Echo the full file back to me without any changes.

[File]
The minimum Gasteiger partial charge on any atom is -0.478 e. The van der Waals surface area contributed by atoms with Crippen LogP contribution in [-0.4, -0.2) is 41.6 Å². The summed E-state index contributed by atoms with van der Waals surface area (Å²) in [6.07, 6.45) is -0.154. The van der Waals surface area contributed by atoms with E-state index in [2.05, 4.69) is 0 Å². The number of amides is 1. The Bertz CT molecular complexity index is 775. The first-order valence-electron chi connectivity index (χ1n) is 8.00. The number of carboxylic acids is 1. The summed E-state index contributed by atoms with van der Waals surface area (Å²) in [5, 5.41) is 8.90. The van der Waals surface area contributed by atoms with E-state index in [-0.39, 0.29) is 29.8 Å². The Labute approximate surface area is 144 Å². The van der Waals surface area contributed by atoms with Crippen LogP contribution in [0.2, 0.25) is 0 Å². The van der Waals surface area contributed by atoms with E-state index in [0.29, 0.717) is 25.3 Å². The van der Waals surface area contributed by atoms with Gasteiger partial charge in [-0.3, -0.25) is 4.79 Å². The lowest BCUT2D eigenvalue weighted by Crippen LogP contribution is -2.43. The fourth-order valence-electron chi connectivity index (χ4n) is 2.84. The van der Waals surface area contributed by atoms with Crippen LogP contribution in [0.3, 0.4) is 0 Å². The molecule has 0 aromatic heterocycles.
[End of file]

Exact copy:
The minimum Gasteiger partial charge on any atom is -0.478 e. The van der Waals surface area contributed by atoms with Crippen LogP contribution in [-0.4, -0.2) is 41.6 Å². The summed E-state index contributed by atoms with van der Waals surface area (Å²) in [6.07, 6.45) is -0.154. The van der Waals surface area contributed by atoms with E-state index in [2.05, 4.69) is 0 Å². The number of amides is 1. The Bertz CT molecular complexity index is 775. The first-order valence-electron chi connectivity index (χ1n) is 8.00. The number of carboxylic acids is 1. The summed E-state index contributed by atoms with van der Waals surface area (Å²) in [5, 5.41) is 8.90. The van der Waals surface area contributed by atoms with E-state index in [-0.39, 0.29) is 29.8 Å². The Labute approximate surface area is 144 Å². The van der Waals surface area contributed by atoms with Crippen LogP contribution in [0.2, 0.25) is 0 Å². The van der Waals surface area contributed by atoms with E-state index in [0.29, 0.717) is 25.3 Å². The van der Waals surface area contributed by atoms with Gasteiger partial charge in [-0.3, -0.25) is 4.79 Å². The lowest BCUT2D eigenvalue weighted by Crippen LogP contribution is -2.43. The fourth-order valence-electron chi connectivity index (χ4n) is 2.84. The van der Waals surface area contributed by atoms with Crippen LogP contribution in [0.3, 0.4) is 0 Å². The molecule has 0 aromatic heterocycles.